Woodland Caribou Threats and FPAC Forestry Industry Report
October 25, 2018
A letter concerning a Forest Products Association of Canada publication, to Canada’s Minister of Natural Resources from eight environmental organizations:
The Honourable Amarjeet Sohi
Minister of Natural Resources Canada
Government of Canada
580 Booth Street
Ottawa, ON K1A 0E4
October 25, 2018
Dear Minister Sohi:
We are alarmed by the Forest Products Association of Canada’s (FPAC) September report claiming their caribou efforts represent leadership on woodland caribou conservation. FPAC’s initiatives are insufficient to ensure the long-term survival of woodland caribou, and do not address the urgent need for comprehensive caribou habitat range protection outlined in the federal boreal caribou Recovery Strategy. We urge you not to allow FPAC’s ongoing messaging tactics to distract from the substantial work still needed to effectively protect caribou habitat. We ask your government to continue to work with Indigenous leaders, provinces, territories, scientists, conservation organizations, and companies that recognize the threat of habitat disturbance, to establish protections that satisfy the habitat requirements for self-sustaining caribou populations outlined in the federal Recovery Strategy.
Over the last few years, FPAC has misrepresented scientific studies on the causes of caribou declines and introduced misleading information into policy discourse. For example, FPAC has significantly downplayed the impact that forestry has on caribou.1 FPAC’s messaging has cast doubt upon the peer-reviewed science that serves as the basis for the federal government’s caribou Recovery Strategy, and which highlights the critical role that habitat loss plays in boreal caribou decline. These actions have caused public confusion and compelled expert caribou scientists to correct misinformation disseminated by FPAC.2
12 caribou scientists published a response to some of FPAC’s most egregious claims in September 2017. They noted that an overwhelming body of evidence indicates a clear link between boreal caribou habitat degradation and population decline. This science, supported by decades of research, is the basis for the federal boreal caribou Recovery Strategy. As the science behind the Recovery Strategy indicates, caribou require a minimum of 65% undisturbed habitat to have even a 60% chance of long-term survival.3 Therefore, a conservation plan that falls short of meeting this habitat protection threshold is insufficient.
None of the initiatives FPAC promotes in this new report adopt the large-scale habitat protections that would achieve the science-based habitat thresholds required for caribou recovery. Instead, FPAC points to measures that do little to prevent the growing industrial footprint from exceeding 35% disturbance in caribou ranges or recover those that have already exceeded this level of degradation.
FPAC’s report has an extensive focus on new scientific studies. While valuable, these studies do not undermine the scientific consensus confirming the immediate need for range protections. As the federal government found last year, caribou populations continue to decline, and some herds are down to their last few individuals.4 With a strong scientific agreement around habitat degradation’s primary role in this decline, additional research into issues like nutrition should not be used as a basis for delaying critically urgent habitat protections.
We trust that the federal government does not consider the actions in FPAC’s report as equivalent to legally sufficient habitat protections. As provinces have not adopted any enforceable protection measures since the previous report released in April, we expect that in the federal government’s second Section 63 report due this month the evidence will show that boreal caribou habitat remains unprotected across all provinces. We also ask the federal government not to support or promote FPAC’s campaigns to undermine sound caribou science, and to make any continued support for FPAC contingent on its alignment with the goals of the Species at Risk Act (SARA).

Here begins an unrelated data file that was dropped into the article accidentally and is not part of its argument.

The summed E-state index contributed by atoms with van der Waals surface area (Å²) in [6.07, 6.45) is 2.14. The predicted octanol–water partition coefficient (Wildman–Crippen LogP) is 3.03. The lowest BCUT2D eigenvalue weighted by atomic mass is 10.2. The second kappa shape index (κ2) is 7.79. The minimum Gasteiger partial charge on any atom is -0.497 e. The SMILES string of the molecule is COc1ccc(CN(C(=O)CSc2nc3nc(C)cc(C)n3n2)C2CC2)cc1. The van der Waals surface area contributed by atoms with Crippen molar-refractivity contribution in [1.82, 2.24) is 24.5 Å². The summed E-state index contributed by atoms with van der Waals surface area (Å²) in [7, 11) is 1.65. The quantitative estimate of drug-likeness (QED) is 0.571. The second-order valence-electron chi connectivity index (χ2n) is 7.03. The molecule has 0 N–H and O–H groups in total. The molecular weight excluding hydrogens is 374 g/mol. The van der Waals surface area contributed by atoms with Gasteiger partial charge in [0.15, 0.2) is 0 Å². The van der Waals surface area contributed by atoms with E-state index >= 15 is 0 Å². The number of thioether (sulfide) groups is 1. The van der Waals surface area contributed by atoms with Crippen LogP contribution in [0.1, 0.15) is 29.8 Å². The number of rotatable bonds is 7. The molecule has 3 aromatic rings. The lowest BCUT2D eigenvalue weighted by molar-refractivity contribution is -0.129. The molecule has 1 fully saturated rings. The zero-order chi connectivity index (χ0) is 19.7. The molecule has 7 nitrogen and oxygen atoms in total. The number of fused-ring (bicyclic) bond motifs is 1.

We ask the federal government to swiftly implement the goals outlined in the Recovery Strategy, working with Indigenous Peoples, scientists, conservation organizations, provinces, territories, and industry leaders on caribou protection, to develop and adopt policies consistent with SARA. Such policies should lead to the immediate creation of large-scale caribou habitat protection and enforceable recovery plans. Where provinces and territories fail to implement habitat protections, the federal government should step in to safeguard this habitat until provincial solutions are enacted.
FPAC’s report attempts to downplay the urgency of implementing legally sufficient range plans and immediately halting degradation in ranges that exceed 35% disturbance. The federal government should not be misled by this report and should swiftly work to achieve a more sustainable economic future, driven by sound science, including Indigenous knowledge.
Carolyn Campbell, Conservation Specialist, Alberta Wilderness Association
Rachel Plotkin, Ontario Science Projects Manager, David Suzuki Foundation
Shane Moffatt, Head of Forest Campaign, Greenpeace Canada
Michael Bloomfield, Founder and Executive Director, Harmony Foundation of Canada
Anthony Swift, Director, Canada Project, Natural Resources Defense Council
Dr. Julee Boan, Boreal Program Manager, Ontario Nature
Tyson Miller, Forest Programs Director, Stand.earth
Charlotte Dawe, Conservation & Policy Campaigner, Wilderness Committee
cc: Paul Lefebvre, Parliamentary Secretary to the Minister of Natural Resources
Christyne Tremblay, Natural Resources Canada Deputy Minister
Beth MacNeil, Canadian Forest Service Assistant Deputy Minister
Erin Flanagan, Natural Resources Canada Director of Policy